This series is dedicated to those voices—voices that do not shout the loudest or own the 24 hour news cycle, but have deep knowledge and important wisdom that needs to be heard. Voices of mothers concerned for their children's future. Voices of young people concerned about the viability of their future. Voices of missionaries worried about access to water and arable land for the community to which they have dedicated their lives. Voices of First Nations people lamenting the abuse of the earth and holding up the ancient wisdom of their ancestors. Voices that all explain, in one way or another, why they care about climate change.
8 Canadian Symptoms of Climate Change - Citizens for Public Justice
As Canadians, we may sometimes feel removed from climate change impacts. This infographic shows eight symptoms of climate change that already are happening in Canada, and provides links where you can learn more. Citizens for Public Justice has created a series of climate change infographics to make the complicated science and policy of climate change easier to process and remember.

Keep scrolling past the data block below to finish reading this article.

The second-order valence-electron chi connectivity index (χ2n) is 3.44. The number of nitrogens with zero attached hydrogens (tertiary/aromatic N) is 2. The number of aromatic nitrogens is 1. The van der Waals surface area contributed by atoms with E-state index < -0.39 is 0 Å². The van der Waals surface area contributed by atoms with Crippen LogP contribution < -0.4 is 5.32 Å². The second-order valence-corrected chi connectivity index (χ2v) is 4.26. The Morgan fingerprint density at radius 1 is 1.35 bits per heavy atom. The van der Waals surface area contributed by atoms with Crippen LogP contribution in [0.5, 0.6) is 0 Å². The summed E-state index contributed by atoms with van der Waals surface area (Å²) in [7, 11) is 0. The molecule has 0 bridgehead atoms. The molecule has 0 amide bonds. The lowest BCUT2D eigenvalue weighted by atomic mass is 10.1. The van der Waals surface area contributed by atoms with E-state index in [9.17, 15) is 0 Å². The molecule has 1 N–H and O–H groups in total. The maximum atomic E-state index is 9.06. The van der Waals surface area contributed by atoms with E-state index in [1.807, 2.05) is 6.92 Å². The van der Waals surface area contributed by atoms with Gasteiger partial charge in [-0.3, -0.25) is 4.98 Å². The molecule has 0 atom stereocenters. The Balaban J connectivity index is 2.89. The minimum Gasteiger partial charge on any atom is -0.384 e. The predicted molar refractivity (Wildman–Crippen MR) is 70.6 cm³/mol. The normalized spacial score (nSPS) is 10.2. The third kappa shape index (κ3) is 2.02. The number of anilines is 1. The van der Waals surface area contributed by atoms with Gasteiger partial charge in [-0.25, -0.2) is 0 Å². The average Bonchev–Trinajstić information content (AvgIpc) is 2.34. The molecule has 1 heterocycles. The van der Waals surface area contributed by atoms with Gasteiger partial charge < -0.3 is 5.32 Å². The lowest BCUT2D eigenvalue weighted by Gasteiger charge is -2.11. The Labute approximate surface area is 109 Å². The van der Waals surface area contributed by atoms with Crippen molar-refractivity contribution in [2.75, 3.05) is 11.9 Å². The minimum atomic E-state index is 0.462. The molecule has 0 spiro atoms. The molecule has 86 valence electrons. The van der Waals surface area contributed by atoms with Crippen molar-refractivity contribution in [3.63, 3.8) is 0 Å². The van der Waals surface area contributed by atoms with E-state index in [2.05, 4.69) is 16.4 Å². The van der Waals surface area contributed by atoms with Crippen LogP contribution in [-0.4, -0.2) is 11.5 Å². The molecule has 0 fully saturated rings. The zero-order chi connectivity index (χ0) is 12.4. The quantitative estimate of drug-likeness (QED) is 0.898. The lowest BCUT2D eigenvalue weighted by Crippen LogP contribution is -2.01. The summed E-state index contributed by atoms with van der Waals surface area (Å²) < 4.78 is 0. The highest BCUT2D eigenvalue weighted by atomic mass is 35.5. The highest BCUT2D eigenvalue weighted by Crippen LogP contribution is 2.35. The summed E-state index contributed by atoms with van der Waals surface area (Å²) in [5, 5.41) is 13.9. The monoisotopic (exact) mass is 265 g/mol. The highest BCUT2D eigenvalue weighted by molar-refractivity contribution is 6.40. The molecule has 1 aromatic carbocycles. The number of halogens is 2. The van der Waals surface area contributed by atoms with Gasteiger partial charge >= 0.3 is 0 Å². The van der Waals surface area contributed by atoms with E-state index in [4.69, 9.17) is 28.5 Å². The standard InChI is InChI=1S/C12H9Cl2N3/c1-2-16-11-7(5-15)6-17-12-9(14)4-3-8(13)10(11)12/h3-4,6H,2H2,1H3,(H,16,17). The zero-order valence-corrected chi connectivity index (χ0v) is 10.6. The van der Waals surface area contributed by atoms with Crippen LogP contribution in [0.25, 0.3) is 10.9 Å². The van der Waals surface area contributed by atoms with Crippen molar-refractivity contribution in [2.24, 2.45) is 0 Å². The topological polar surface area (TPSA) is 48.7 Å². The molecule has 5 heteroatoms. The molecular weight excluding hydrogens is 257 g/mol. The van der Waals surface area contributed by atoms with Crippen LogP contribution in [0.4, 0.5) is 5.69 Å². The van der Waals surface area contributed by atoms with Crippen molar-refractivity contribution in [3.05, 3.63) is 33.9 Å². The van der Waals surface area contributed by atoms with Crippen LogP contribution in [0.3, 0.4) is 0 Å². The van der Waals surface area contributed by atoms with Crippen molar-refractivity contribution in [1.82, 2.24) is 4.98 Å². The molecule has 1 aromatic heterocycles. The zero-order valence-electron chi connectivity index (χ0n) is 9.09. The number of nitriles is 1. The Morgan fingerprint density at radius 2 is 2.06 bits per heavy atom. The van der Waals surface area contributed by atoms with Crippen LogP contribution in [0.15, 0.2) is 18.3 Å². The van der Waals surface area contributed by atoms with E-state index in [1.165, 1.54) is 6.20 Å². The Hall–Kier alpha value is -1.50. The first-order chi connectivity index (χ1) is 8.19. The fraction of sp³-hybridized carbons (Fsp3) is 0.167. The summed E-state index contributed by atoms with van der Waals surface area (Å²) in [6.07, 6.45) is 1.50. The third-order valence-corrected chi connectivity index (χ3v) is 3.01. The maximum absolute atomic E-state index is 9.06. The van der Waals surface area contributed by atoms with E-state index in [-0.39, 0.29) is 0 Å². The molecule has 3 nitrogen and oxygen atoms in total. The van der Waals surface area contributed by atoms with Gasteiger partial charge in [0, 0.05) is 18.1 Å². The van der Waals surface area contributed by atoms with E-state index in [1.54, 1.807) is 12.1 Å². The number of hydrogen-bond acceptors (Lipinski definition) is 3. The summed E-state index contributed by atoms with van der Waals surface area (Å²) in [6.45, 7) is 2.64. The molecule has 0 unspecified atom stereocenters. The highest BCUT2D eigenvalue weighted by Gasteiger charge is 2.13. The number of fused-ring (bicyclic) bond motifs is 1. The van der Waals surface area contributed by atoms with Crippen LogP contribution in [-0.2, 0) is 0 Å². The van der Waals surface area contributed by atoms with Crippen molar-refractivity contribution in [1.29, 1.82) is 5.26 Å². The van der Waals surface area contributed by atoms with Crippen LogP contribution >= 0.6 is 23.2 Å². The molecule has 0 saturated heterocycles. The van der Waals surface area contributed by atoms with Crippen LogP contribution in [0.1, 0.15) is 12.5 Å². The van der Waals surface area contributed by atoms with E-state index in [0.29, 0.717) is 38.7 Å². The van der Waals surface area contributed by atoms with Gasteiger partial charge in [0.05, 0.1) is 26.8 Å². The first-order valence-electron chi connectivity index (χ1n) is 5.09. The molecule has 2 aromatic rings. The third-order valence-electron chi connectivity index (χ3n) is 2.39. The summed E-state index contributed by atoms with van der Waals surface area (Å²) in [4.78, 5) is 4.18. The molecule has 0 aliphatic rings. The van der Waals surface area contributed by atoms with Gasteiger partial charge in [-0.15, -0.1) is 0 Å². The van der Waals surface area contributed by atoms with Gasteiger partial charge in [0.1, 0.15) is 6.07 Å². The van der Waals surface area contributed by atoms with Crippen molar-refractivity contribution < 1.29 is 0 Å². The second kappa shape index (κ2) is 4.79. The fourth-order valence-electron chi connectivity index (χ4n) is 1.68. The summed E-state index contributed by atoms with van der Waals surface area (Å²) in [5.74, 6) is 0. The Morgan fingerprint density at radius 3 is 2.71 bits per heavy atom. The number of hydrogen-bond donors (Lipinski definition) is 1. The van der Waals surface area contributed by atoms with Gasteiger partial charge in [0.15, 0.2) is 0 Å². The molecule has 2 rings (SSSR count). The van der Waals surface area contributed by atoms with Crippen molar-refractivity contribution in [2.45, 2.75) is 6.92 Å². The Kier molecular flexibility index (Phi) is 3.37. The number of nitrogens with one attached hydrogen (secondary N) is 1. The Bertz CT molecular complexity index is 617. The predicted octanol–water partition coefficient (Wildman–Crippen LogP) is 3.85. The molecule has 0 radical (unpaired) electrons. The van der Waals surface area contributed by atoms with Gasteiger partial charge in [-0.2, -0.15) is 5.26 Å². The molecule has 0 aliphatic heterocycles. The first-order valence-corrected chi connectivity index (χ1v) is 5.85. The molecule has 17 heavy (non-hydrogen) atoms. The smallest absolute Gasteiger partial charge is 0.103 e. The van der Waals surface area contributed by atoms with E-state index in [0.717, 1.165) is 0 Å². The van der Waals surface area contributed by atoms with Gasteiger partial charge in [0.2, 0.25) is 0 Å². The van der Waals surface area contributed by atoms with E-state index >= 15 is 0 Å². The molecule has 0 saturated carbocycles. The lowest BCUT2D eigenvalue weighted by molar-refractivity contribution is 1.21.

Climate Conversation: Kenya video series - Office of Social Justice
For millions of subsistence farmers in Kenya, climate change is not a political debate. It is a reality in which adaptation can mean the difference between life and death. The Climate Conversation: Kenya video series is a chance to move past the white noise and to get up close and personal with the issues of climate change and environmental stewardship. It is a chance to meet people, not statistics; to hear stories, not arguments. It is an invitation to a conversation.
Adapting to Climate Change - World Renew
Farmers in many parts of the world aren’t debating climate change--they’re already dealing with its effects. Our partners at World Renew are helping them adapt through farming innovations like bocage, conservation agriculture, and floating gardens.